maddalena tocco

Maddalena Tocco holds a place in history much more because of who she married rather than her own accomplishments, but that doesn’t mean she’s not worth remembering. Surprisingly little is known about this woman herself–her personality, her attitudes, even her appearance which is a total mystery–but the times she lived in could not have been more tumultuous or momentous.

We don’t know when Maddalena was born, but my guess would be sometime in the first decade of the 15th century. She was the daughter of Leonardo II Tocco, an Italian-born nobleman and military leader. The Tocco family at this time ruled areas of Greece that had once been ruled by the Byzantine Empire. Her uncle, Carlo I Tocco, was a warlord and eventually the Despot of Epirus. After a long and very complicated series of minor wars between the Toccos and what remained of the Byzantine Empire, Carlo was defeated in 1427 at the Battle of the Echinades, which gave Byzantium control over the Peloponnese Islands. As part of the treaty that resulted from this battle, Maddalena was given in marriage to Constantine Palaeologus, the younger brother of the Byzantine Emperor John VIII Palaeologus. The wedding occurred in July 1428.

When she became a Byzantine princess, Maddalena changed her name to Theodora. She seems to have lived not in Constantinople–which her husband rarely visited–but at least part of the time at Santameri Castle on the coast of Greece. Records about her are very scarce, but the biographical sketches of Constantine indicate that it was a happy marriage and he loved her very much. Not long after the marriage she became pregnant by him. Unfortunately, the delivery was difficult. The child, a girl, was stillborn. Maddalena/Theodora followed soon after. She died in November 1429, leaving Constantine a widower.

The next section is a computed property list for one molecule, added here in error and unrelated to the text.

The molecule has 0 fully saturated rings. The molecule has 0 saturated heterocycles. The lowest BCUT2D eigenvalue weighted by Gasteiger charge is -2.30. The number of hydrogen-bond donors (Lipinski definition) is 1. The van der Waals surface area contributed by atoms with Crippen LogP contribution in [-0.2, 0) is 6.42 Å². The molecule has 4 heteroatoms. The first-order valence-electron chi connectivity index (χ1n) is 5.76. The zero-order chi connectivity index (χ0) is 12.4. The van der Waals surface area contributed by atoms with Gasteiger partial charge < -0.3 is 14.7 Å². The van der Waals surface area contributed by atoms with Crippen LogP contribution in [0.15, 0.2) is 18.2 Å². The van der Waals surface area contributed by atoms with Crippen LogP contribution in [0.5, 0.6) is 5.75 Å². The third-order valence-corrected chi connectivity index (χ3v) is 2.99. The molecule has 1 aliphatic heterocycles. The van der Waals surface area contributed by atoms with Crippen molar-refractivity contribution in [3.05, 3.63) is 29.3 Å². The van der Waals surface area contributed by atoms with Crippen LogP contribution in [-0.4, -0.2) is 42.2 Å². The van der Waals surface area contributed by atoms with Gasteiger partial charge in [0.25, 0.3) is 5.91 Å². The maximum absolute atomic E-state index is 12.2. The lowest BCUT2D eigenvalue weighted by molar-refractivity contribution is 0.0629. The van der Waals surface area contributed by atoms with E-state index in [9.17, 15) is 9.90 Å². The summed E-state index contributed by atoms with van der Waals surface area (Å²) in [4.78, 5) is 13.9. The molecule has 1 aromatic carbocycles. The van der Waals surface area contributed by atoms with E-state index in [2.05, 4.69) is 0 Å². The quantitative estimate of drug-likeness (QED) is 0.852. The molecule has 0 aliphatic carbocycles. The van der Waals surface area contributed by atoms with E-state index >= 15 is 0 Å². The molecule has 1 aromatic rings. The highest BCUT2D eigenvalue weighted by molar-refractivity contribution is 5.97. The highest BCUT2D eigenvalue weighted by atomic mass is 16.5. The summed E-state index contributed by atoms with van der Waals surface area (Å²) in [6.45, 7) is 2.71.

For what reason we do not know, but Constantine never married again. Perhaps he was so stricken by grief at his wife’s death that he vowed never to marry again (Thomas Jefferson did the same thing when his wife died in 1782). He had no surviving children and thus no heirs. The same was true of his older brother, John VIII. When he died in October 1448, the Byzantine crown passed to Constantine, who became Constantine XI Palaeologus. He was the last Emperor of Byzantium, killed in battle as Constantinople fell on May 29, 1453, ending the empire forever.

How might things have been different if Maddalena had lived? We have no way of knowing, but if Constantine XI had an heir, and that heir survived the battle, he (or possibly she) might have carried on the Palaeologus dynasty in exile. Although it’s a stretch, there might still today be an heir-presumptive to the Byzantine throne, much as Georgii Mihailovich claims to be for the Russian crown. Nevertheless, the Palaeologus family, branched out into various collateral relatives, lost its direct link to the throne that morning in 1453. Maddalena Tocco, though by that time dead for 24 years, still had a pretty important impact on history.

The painting of the young woman at the head of this article is not Maddalena Tocco; it’s an Italian 15th century woman painted by Leonardo Da Vinci. Hence I have blurred her features to signify that we don’t know what Maddalena Tocco looked like.